alexa Reduction of gross hemolysis in catheter-drawn blood using Greiner Holdex tube holder.
Nursing

Nursing

Journal of Nursing & Care

Author(s): Lippi G, Avanzini P, Aloe R, Cervellin G

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Abstract INTRODUCTION: Blood collection through intravenous lines frequently causes spurious hemolysis. Due to specific structure, the tube holder Holdex (Greiner Bio-One GmbH, Kremsmuenster, Austria) is supposed to prevent erythrocyte injury in samples collected from catheters, so that we planned a specific study to support this hypothesis. MATERIALS AND METHODS: Blood was collected from emergency department (ED) patients with 20-gauge catheter. In patients with odd order numbers, first and second tubes were collected with conventional holder (BD Vacutainer One Use Holder, Becton Dickinson, Milan, Italy) and the third with Holdex, whereas in even patients first and second tubes were drawn with Holdex and the third using BD Vacutainer One Use Holder. The first tube was discarded, whereas the second and third were centrifuged and serum was tested for potassium, lactate dehydrogenase (LD) and hemolysis index. RESULTS: The final study population consisted in 60 ED patients. Concentrations of potassium (4.25 vs. 4.16 mmol/L; P = 0.031), LD (498 vs. 459 U/L; P = 0.039) and cell-free hemoglobin (0.42 vs. 0.22 g/L; P = 0.042) were higher in samples collected with BD Vacutainer One Use Holder than with Holdex. The mean bias of cell-free hemoglobin was -0.4 g/L in samples collected with Holdex. Although the frequency of samples with cell-free hemoglobin > 0.5 g/L was identical (17/60 vs. 17/60; P = 1.00), the frequency of those with concentrations > 3.0 g/L was higher using BD Vacutainer One Use Holder than Holdex (4/60 vs. 0/60; P = 0.042). CONCLUSIONS: The use of Holdex for drawing blood from intravenous lines may be effective for reducing gross hemolysis.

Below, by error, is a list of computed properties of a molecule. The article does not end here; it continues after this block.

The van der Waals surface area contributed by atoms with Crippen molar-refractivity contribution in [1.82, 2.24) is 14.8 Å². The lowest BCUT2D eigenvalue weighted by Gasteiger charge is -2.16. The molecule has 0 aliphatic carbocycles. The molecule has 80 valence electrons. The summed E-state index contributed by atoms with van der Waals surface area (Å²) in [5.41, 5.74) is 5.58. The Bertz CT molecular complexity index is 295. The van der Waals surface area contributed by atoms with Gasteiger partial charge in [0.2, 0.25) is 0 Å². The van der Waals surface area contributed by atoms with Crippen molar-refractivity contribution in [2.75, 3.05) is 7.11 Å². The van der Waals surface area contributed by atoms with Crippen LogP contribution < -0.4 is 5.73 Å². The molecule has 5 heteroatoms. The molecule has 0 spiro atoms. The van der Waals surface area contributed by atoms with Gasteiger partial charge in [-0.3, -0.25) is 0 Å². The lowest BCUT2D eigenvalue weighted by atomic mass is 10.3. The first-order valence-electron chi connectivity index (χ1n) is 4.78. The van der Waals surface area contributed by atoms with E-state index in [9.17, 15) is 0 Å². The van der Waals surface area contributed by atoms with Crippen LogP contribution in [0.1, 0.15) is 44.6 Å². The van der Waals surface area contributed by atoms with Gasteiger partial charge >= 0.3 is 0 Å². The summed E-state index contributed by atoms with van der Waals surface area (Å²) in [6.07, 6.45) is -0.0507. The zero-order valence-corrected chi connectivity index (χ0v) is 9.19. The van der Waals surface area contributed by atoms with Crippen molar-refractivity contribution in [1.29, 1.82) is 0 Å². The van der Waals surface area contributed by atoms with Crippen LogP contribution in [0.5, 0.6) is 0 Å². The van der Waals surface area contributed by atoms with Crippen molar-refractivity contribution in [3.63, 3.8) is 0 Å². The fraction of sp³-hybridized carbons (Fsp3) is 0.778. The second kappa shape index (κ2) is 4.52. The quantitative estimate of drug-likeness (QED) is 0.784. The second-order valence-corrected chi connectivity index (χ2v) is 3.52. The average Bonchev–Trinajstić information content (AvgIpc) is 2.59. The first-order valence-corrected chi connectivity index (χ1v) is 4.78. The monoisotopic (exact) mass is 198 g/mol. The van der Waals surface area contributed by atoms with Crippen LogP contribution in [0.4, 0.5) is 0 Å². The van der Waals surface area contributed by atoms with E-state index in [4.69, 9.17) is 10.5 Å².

This article was published in Biochem Med (Zagreb) and referenced in Journal of Nursing & Care

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